Decides ‘not within the scope of access to healthcare services’
A judge in California has pulled the plug on the state’s assisted-suicide law, and while Attorney General Xavier Becerra is expected to continue to fight for the provisions that can be used to take peoples’ lives, the decision offers a reprieve from that process for now.
Alexandra Snyder, of Life Legal Defense Foundation, said, “We are thrilled by today’s ruling, which reinstates critical legal protections for vulnerable patients. The court made it very clear that assisted suicide has nothing to do with increasing access to health care and that hijacking the special session to advance an unrelated agenda is impermissible.”
Riverside Superior Court Judge Daniel Ottolia said doctors do have standing to bring challenges on behalf of their patients, especially in this case, as terminally ill patients would face significant difficulties filing their own lawsuits against the act.
The sponsors of the state’s End of Life Option Act had introduced the bill in a special session of the legislature convened by Gov. Jerry Brown to address Medicaid funding shortfalls, services for the disabled, and in-home health support services.
Life Legal attorneys said they appeared in court to argue the law, which decriminalizes physician-assisted suicide, is not related or even incidental to the stated purpose of the special session and that suicide is not health care.
Ottolia agreed, deciding the law “is not a matter of health care funding” and “not within the scope of access to healthcare services.”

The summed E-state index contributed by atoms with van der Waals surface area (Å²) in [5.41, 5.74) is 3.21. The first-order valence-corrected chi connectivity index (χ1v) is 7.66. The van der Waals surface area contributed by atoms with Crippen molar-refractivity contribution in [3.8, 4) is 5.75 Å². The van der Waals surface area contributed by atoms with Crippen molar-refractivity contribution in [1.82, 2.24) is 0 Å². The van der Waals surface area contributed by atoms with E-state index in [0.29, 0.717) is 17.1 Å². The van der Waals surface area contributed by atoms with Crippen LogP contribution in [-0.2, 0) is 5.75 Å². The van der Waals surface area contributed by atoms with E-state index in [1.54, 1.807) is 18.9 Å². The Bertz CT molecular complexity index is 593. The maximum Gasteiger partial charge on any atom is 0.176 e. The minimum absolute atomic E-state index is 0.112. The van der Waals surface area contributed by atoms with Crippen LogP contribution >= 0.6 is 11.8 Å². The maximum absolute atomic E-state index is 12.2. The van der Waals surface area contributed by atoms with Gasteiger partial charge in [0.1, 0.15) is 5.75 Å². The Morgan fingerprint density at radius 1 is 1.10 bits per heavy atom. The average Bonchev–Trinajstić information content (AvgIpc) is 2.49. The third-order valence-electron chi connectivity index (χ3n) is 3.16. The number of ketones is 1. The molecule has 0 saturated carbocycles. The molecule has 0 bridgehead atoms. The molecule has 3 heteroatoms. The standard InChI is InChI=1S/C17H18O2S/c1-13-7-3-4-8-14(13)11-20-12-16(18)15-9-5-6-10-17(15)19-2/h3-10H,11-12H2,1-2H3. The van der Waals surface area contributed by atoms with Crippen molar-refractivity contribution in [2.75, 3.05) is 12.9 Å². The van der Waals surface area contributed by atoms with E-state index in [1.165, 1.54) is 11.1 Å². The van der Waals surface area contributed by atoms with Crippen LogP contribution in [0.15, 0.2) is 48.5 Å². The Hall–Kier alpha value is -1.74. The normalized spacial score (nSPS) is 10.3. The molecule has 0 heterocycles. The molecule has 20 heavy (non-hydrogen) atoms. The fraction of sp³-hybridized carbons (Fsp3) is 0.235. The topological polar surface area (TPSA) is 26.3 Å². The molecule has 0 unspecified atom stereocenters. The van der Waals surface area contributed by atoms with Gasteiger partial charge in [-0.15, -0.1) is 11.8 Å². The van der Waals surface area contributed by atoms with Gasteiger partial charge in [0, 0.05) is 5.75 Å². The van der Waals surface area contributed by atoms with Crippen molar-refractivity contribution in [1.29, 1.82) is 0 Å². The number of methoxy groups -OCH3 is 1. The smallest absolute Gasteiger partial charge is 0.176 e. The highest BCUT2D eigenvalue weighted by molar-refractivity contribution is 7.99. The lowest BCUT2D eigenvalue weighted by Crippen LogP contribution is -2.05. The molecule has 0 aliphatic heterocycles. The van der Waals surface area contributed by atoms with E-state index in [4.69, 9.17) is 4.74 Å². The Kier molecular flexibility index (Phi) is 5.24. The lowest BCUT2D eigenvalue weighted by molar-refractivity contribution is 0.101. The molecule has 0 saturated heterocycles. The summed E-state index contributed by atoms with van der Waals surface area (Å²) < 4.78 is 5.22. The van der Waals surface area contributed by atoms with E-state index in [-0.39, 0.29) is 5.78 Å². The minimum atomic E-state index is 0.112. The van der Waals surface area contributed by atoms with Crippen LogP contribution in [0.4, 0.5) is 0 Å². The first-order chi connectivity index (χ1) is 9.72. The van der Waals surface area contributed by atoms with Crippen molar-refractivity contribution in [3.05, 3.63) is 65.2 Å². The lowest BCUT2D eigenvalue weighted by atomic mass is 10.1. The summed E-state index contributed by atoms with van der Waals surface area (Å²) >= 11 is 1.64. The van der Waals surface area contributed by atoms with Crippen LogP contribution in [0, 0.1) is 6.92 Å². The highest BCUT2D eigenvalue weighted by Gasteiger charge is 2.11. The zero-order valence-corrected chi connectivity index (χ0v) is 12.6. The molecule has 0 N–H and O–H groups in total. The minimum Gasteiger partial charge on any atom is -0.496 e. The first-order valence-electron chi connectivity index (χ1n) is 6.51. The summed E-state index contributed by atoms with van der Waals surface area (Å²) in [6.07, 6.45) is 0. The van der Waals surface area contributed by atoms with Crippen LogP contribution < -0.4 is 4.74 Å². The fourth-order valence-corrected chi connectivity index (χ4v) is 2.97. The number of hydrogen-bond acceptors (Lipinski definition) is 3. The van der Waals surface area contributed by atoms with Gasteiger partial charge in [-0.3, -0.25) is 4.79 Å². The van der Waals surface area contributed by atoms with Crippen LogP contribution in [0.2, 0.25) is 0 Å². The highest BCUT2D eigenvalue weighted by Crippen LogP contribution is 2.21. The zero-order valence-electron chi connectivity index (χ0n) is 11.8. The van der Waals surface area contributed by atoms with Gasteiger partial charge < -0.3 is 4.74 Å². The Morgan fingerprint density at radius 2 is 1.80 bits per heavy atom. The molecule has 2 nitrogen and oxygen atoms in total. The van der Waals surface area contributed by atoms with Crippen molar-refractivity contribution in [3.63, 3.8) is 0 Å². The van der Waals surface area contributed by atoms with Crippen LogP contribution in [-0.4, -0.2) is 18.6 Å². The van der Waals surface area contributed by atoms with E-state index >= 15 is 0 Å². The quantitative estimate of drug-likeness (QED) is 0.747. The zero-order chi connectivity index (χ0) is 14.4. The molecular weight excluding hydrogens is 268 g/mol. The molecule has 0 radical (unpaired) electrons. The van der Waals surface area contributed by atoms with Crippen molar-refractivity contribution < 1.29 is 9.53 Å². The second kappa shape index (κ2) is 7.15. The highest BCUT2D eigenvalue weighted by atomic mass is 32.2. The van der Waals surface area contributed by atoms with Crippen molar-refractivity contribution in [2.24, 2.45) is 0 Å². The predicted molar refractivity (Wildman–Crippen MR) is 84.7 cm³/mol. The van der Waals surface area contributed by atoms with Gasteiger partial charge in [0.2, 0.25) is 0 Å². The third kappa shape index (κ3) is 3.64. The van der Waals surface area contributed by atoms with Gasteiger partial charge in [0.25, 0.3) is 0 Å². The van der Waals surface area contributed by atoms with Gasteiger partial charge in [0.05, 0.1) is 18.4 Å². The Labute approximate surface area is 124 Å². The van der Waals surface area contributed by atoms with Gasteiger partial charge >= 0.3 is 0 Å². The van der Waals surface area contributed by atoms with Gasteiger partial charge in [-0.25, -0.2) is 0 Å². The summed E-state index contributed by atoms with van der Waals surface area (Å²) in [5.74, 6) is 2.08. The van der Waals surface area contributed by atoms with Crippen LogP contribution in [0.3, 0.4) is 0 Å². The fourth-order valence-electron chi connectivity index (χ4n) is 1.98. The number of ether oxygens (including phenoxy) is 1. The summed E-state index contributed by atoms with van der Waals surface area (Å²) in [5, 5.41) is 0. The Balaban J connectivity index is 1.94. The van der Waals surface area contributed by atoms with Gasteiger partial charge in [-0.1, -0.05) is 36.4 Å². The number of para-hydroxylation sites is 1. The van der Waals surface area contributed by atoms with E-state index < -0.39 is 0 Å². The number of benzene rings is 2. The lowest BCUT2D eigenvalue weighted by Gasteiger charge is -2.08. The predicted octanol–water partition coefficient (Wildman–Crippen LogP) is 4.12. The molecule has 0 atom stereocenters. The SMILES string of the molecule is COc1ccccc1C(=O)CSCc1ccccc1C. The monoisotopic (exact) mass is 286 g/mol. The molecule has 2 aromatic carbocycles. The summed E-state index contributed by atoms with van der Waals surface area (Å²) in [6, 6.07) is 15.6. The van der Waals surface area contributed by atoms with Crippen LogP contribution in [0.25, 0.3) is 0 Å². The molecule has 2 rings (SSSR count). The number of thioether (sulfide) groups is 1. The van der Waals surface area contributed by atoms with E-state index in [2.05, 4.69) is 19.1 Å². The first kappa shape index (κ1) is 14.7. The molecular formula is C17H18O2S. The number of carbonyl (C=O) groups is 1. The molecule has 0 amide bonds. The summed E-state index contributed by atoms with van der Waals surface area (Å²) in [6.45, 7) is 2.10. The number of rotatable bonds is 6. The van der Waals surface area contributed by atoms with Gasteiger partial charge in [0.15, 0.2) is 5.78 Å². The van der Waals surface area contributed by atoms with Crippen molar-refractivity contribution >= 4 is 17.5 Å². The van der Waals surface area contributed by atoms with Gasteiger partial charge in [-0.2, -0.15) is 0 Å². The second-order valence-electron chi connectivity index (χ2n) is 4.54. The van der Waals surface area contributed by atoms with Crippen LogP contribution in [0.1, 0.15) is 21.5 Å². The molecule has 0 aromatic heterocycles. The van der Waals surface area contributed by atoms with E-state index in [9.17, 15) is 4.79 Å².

Life Legal filed a motion for judgment on the pleadings in March 2018, arguing that the law should be overturned because the manner in which it was passed is unconstitutional.
And they argued from the outset that suicide has nothing to do with the provision of health services.
Becerra claimed legislation passed during special sessions is presumed to be constitutional.
At the hearing was Stephanie Packer, who has been diagnosed with a terminal illness.
“After the End of Life Option Act was implemented, Stephanie’s insurance company denied coverage of life-saving chemotherapy treatment, but said it would pay for ‘aid-in-dying’ drugs, which would cost $1.20,” Life Legal said.
She has testified several times against assisted suicide.
“I am so grateful that California’s assisted-suicide law was overturned today. The bill’s proponents tout dignity, choice, compassion, and painlessness. I am here to tell you that nothing could be further from the truth. Choice is really an illusion for a very few. For too many, assisted suicide will be the only affordable ‘treatment’ that is offered them,” she said.
Euthanasia activists had claimed that assisted suicide is, in fact, health care.
The bill was shoved through the legislative process during a special session called by Gov. Jerry Brown.